The industrial magnates soon came: Thyssen, Krupp, Opel, Siemens, Rockefeller, Vanderbilt; and the most famous writers: Heinrich Mann, William Somerset Maugham. And it went on for a long time: in 1909, the Grand Hotel de l’Europe opened, one of the largest and most modern luxury hotels on the continent at the time. After the wars it got harder, but the invention of winter tourism helped, and in the fifties Hollywood stars like Billy Wilder, Tyrone Power and Charles Laughton resided in Straubinger Hof, directly across from Wilhelm’s old bathing palace.

In the seventies, however, many of the old magnificent buildings were no longer renovated, also because there was simply no space for the urgently needed parking spaces for ski guests who came with their own car and for those who stayed at the place, which in normal years has more than half a million overnight stays , lives to this day. Above the old town center, new hotels were built for a new mass audience, in the town center one legendary house after another soon closed – and fell into disrepair. Even the “Kongresshaus”, a brutalist concrete colossus in the middle of town, completed in 1974, is rotting away today. Also because the municipality sold the old building to a Viennese investor in need, but he did not invest, but speculated and left them empty. The really big party became the classic provincial farce.

The best way to tell of abysses is when you can indulge yourself with a guilty conscience

Whereby the houses are still hanging on the hillside as one of the most spectacular and weirdest backdrops in the Alps and – of course – the really clever ones came from Berlin and Vienna, made famous design hotels out of a few ruins, and an urban hipster hungry for the extraordinary. Offering the audience eerily beautiful historical tours through the glamor of yore in addition to luxury wellness.

You have to tell all of this in a little more detail because David Schalko’s new novel “Bad Regina” is deliberately written out of this echo chamber of past European glory and written into the shabby backdrop of today. In addition, it shouldn’t be surprising that the 48-year-old Viennese wrote good parts of the book as a guest in one of the design hotels. Because the abysses of the homely, small-minded megalomania that humans carry within themselves, can only be told half as entertainingly if one cannot let it go very well with a bad conscience.

28th Annual Palm Springs International Film Festival Film Screenings & Events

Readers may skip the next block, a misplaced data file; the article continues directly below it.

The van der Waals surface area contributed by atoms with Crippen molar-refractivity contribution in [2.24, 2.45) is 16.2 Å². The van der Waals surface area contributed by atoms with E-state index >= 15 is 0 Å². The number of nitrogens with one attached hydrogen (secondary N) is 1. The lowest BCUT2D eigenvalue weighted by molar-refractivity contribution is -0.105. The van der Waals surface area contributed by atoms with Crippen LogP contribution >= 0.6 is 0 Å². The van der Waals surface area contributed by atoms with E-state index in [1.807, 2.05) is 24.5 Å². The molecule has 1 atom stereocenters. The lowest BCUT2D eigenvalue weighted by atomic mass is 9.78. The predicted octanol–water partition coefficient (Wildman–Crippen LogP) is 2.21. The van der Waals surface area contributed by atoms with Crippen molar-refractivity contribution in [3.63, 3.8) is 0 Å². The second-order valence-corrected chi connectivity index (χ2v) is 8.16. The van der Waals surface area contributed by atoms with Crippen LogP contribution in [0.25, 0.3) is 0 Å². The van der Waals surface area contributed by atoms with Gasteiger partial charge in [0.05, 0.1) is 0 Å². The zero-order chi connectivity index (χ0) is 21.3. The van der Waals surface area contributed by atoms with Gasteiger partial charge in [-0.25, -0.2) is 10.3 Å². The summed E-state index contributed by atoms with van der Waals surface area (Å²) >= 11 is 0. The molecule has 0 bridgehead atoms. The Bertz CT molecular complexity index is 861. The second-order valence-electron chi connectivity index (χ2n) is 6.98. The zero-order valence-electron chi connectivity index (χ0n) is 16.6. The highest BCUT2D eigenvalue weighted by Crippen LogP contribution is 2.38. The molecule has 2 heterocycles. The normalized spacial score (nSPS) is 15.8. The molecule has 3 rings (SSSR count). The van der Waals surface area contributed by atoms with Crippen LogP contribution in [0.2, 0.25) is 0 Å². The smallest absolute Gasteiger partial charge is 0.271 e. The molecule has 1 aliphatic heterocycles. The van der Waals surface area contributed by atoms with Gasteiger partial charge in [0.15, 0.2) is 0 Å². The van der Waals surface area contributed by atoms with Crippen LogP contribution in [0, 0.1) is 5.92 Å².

Humanity in the face of futility: David Schalko.

(Photo: Vivien Killilea / AFP)

The flourishing mass winter sports resort Gastein does not play a role in “Bad Regina”. Small distortion in the recognizable. In the novel, the decline of the place is almost complete, the party is really over, there are only 46 residents left, and whoever still has a house to sell, sells it to a seedy real estate entrepreneur of Chinese origin named Chen: “It was a curse about Bad Regina. And this curse was called Chen. None of the remaining people knew him. Nobody knew what he was up to. But everyone accepted his offer. ” Only Othmar, who – in keeping with the desolate scenery – is not exactly in the best shape either, does not want to accept the sale of his homeland and wants to find out what “the Chinese” are up to with the place.

Home is wherever one involuntarily returns again and again

Othmar of all people. Until the end of the nineties he managed the most famous party club in the Alps, the “Kraken”. Today he lives, plagued by gout, on the disability pension of the former British star DJ Alpha, who had an accident while skiing stoned with Othmar shortly after his appearance at Kraken and since then, paraplegic sitting in a wheelchair in a coma, slumbering in front of him: “Despite his undignified condition, Othmar had preserved his dignity. Selma came every two weeks and restored him.”

The speed and precision, the dialogical wit and the laconicity with which the situation and the staff are outlined on the first 30 or 40 pages is great literary satirical art that reveals the highly talented screenwriter and experienced director.


David Schalko: Bad Regina. Novel. Kiepenheuer & Witsch, Cologne 2021. 400 pages, 24 euros.

And as far as the level of absurdity is concerned – the search for the motives of Chen that drives the plot of the book is only just beginning. After that, it just gets crazier and crazier until the end. With devotion to detail, Schalko leads you through the depravity of the remaining inhabitants, who are soon united by the disgust for Chen and “the shitty Chinese” who “believe they can buy the whole world”. Whereby the impotent helplessness with which they proceed is told over and over again in a touching, compassionate way: “Only later did he understand that home was there to which one repeatedly unwillingly returned.”